Appeal from a judgment of the Criminal Court of the City of New York, Kings County (Gilbert C. Hong, J.), rendered August 26, 2009.
Appellate Term, Second Department
Published by New York State Law Reporting Bureau pursuant to Judiciary Law § 431.
This opinion is uncorrected and will not be published in the printed Official Reports.
PRESENT: PESCE, P.J., WESTON and ALIOTTA, JJ
The judgment convicted defendant, after a non-jury trial, of attempted criminal possession of stolen property in the fifth degree and harassment in the second degree. The appeal from the judgment brings up for review the denial of defendant's motion to suppress physical evidence and a statement he made to law enforcement officials.
ORDERED that the judgment of conviction is affirmed.
Defendant was charged, in a single misdemeanor complaint, with the class B misdemeanors of attempted criminal mischief in the fourth degree (Penal Law §§ 110.00, 145.00 ), attempted petit larceny (Penal Law §§ 110.00, 155.25), attempted criminal possession of stolen property in the fifth degree (Penal Law §§ 110.00, 165.40), attempted assault in the third degree (Penal Law §§ 110.00, 120.00 ), and menacing in the third degree (Penal Law § 120.15), as well as a violation, harassment in the second degree (Penal Law § 240.26 ).
At a combined Dunaway, Mapp and Huntley hearing (see Dunaway v New York, 442 US 200 ; Mapp v Ohio, 367 US 643 ; People v Huntley, 15 NY2d 72 ), the arresting officer testified that he and his partner had been on patrol in an unmarked police vehicle, in plain clothes, when a police radio dispatcher had announced that a man had been shot at the corner of Agate Court and Atlantic Avenue. The radio dispatcher had described the suspect as a "black male, tall, wearing a white T-shirt with blue jeans, and short hair." The arresting officer arrived at the scene one or two minutes after the radio dispatch, where he observed a male, who matched the radio dispatcher's description and was later identified as defendant, standing next to the driver's side of a green Buick automobile. When the arresting officer approached defendant, he noticed a GPS system in defendant's hand. He asked about the GPS, and defendant explained that he had "found it."
One or two minutes later, the complainant arrived at the scene in a police car, pointed to defendant and stated, "that's him, that's the guy." The arresting officer testified that the complainant seemed nervous, agitated and excited. The officer observed that the complainant's hand had been bandaged with paper towels in an apparent attempt to stop it from bleeding. Upon the complainant's identification, the arresting officer placed defendant under arrest for the assault and robbery of the complainant. While being placed under arrest, defendant spontaneously stated, "I did take the things, but I never shot him." Subsequently, physical evidence was recovered from defendant.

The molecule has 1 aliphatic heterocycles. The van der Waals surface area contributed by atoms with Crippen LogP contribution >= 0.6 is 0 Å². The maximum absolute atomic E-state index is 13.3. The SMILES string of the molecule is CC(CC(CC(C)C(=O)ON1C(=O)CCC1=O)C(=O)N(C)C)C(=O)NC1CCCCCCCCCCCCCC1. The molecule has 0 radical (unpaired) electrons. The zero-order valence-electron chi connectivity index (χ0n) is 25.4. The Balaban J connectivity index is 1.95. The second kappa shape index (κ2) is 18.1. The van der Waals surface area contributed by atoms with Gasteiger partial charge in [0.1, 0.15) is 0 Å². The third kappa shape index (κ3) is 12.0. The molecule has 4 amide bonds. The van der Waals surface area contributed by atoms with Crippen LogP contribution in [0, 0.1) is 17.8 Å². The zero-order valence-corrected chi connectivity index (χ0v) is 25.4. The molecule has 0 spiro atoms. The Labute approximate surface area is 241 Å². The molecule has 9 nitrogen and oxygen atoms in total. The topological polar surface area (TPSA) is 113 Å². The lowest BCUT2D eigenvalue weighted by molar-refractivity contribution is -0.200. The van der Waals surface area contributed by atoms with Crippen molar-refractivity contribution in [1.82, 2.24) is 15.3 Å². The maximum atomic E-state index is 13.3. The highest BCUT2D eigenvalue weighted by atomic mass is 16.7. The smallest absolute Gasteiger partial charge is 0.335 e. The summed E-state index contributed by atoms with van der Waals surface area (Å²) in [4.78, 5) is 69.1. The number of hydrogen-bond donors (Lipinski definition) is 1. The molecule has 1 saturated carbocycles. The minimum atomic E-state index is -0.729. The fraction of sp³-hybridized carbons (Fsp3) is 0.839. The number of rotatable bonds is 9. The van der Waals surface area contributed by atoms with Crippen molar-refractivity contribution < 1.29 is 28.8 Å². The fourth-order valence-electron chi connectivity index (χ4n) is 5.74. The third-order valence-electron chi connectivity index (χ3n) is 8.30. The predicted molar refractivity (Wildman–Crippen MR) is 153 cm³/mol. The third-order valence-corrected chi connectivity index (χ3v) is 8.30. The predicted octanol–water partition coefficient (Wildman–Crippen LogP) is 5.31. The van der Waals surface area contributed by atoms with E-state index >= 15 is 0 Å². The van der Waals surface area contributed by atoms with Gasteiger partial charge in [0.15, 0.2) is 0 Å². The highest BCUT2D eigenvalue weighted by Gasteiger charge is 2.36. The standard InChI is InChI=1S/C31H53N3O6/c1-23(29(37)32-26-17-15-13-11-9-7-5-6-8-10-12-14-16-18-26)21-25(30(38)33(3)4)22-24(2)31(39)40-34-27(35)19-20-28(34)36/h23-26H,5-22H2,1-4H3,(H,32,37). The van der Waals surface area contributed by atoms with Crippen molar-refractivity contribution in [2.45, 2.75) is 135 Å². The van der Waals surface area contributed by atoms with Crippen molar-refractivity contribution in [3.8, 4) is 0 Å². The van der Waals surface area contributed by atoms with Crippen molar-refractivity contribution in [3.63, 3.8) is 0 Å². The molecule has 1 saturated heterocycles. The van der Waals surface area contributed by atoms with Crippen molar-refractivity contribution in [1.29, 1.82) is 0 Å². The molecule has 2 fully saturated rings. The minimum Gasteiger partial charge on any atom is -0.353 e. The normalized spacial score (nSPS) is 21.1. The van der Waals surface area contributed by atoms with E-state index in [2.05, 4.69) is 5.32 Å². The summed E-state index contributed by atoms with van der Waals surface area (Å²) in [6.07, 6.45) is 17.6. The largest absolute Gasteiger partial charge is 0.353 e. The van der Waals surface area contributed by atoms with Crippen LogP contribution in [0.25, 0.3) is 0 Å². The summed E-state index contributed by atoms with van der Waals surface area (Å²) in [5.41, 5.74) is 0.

At the conclusion of the suppression hearing, the Criminal Court found that the police had probable cause for the arrest of defendant, and denied suppression of the physical evidence and defendant's statement. Following a non-jury trial, defendant was convicted of attempted criminal possession of stolen property in the fifth degree and harassment in the second degree. On appeal, defendant challenges the probable cause for his arrest and argues that the denial of his motion was improper. We affirm.
An officer may arrest a person when the officer has probable cause to believe that the person has committed a crime (see Dunaway v New York, 442 US 200). That legal conclusion is to be made after considering "all of the facts and circumstances together" (People v Bigelow, 66 NY2d 417, 423 ). The probable cause determination of a hearing court, which had the advantage of hearing and seeing the witnesses firsthand, is to be accorded great weight on appeal, and will not be disturbed unless clearly erroneous (see People v Prochilo, 41 NY2d 759 ; People v Britton, 49 AD3d 893, 894 ; People v Francis, 44 AD3d 788 ; People v Stevens, 43 AD3d 1088, 1089 ). Under all the facts and circumstances of this case (see People v Bigelow, 66 NY2d at 423), we find that the arresting officer had probable cause to believe that defendant had committed a crime, and thus, to arrest defendant (see People v De Bour, 40 NY2d 210 ; People v McCrary, 71 AD3d 1049 ; People v Stevens, 43 AD3d 1088). The ...